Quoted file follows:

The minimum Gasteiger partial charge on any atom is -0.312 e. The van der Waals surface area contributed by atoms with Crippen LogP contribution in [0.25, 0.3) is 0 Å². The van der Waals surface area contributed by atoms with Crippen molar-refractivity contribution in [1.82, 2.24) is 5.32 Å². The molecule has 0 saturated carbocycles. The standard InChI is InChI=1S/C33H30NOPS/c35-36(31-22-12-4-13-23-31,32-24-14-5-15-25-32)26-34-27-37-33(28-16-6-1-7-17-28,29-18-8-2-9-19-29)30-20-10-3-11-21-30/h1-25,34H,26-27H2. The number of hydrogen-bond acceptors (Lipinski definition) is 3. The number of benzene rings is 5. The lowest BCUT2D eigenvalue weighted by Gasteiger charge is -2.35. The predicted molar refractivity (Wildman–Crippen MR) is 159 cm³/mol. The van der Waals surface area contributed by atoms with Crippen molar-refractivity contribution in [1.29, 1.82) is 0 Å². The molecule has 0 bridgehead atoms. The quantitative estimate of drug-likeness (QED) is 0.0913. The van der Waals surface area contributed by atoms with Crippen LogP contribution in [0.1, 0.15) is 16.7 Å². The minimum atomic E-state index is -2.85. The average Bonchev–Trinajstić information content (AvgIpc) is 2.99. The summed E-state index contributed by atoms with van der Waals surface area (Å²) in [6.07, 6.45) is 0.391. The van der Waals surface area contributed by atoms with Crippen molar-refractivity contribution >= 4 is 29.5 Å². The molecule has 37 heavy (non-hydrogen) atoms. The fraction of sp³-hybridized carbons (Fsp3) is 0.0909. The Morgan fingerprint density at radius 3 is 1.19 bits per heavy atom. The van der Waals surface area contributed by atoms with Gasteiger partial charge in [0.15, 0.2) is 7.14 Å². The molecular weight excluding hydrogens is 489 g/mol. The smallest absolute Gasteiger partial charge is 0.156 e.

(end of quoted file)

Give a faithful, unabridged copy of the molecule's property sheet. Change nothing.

The minimum Gasteiger partial charge on any atom is -0.312 e. The van der Waals surface area contributed by atoms with Crippen LogP contribution in [0.25, 0.3) is 0 Å². The van der Waals surface area contributed by atoms with Crippen molar-refractivity contribution in [1.82, 2.24) is 5.32 Å². The molecule has 0 saturated carbocycles. The standard InChI is InChI=1S/C33H30NOPS/c35-36(31-22-12-4-13-23-31,32-24-14-5-15-25-32)26-34-27-37-33(28-16-6-1-7-17-28,29-18-8-2-9-19-29)30-20-10-3-11-21-30/h1-25,34H,26-27H2. The number of hydrogen-bond acceptors (Lipinski definition) is 3. The number of benzene rings is 5. The lowest BCUT2D eigenvalue weighted by Gasteiger charge is -2.35. The predicted molar refractivity (Wildman–Crippen MR) is 159 cm³/mol. The van der Waals surface area contributed by atoms with Crippen molar-refractivity contribution in [1.29, 1.82) is 0 Å². The molecule has 0 bridgehead atoms. The quantitative estimate of drug-likeness (QED) is 0.0913. The van der Waals surface area contributed by atoms with Crippen LogP contribution in [0.1, 0.15) is 16.7 Å². The minimum atomic E-state index is -2.85. The average Bonchev–Trinajstić information content (AvgIpc) is 2.99. The summed E-state index contributed by atoms with van der Waals surface area (Å²) in [6.07, 6.45) is 0.391. The van der Waals surface area contributed by atoms with Crippen molar-refractivity contribution >= 4 is 29.5 Å². The molecule has 37 heavy (non-hydrogen) atoms. The fraction of sp³-hybridized carbons (Fsp3) is 0.0909. The Morgan fingerprint density at radius 3 is 1.19 bits per heavy atom. The van der Waals surface area contributed by atoms with Gasteiger partial charge in [0.15, 0.2) is 7.14 Å². The molecular weight excluding hydrogens is 489 g/mol. The smallest absolute Gasteiger partial charge is 0.156 e.